When two inspectors showed up at a juvenile prison in north Texas late last year, they heard about kids beating each other up, recruiting for gangs and dismantling their cinder-block cells.

But if that chaos is continuing at the Gainesville State School, there’s no real way to know: The state’s independent monitor for juvenile prisons has suspended its monthly visits because of COVID-19.

In fact, oversight visits to prisons and jails across the country are already collateral damage in the global pandemic. State agencies, independent groups and court-appointed monitors work in facilities across the country, often those with a history of problems. But in New York and Illinois, independent oversight officials no longer have access to prisons, while their counterparts in Washington State voluntarily halted their inspections.

More informal oversight—the free-world connections that those behind bars can turn to with complaints and concerns—are also fading away as prisons restrict visits to stop the spread of the disease. In some states, family visits have been suspended, along with programs run by educators and religious volunteers—the people prisoners might confide in when they have problems.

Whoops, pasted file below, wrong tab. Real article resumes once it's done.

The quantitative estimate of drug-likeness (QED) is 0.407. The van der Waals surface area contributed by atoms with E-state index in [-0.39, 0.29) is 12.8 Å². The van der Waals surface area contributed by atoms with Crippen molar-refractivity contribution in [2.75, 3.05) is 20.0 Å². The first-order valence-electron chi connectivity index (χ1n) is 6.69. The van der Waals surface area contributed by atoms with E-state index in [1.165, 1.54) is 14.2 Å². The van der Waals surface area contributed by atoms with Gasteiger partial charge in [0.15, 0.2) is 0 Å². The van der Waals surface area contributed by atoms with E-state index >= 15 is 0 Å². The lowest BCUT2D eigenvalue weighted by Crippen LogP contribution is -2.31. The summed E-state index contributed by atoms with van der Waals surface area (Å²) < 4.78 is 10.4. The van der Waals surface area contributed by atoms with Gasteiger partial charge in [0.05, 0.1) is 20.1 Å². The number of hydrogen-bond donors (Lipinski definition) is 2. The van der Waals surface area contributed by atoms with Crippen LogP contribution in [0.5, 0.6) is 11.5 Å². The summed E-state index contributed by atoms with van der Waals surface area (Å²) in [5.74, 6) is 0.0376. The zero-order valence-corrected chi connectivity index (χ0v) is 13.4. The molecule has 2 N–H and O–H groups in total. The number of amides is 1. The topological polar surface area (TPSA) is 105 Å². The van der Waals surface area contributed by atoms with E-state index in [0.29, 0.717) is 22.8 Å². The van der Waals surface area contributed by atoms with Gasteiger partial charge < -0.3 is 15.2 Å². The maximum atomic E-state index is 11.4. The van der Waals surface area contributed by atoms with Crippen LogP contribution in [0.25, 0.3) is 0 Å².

To some oversight officials I talked to, visiting a prison doesn’t seem safe right now —for people being held behind bars. Inspectors are worried about unwittingly infecting a high-risk population with limited access to healthcare or basic disease prevention measures.

“The real question is: How do you create transparency when oversight bodies can’t get into prisons?” said Jennifer Vollen-Katz, executive director of the John Howard Association, a non-partisan prison watchdog group in Illinois. “To be really honest with you, that’s what we’re brainstorming now.”

Read the full article about the adverse effects of coronavirus on prison oversight by Keri Blakinger at The Marshall Project.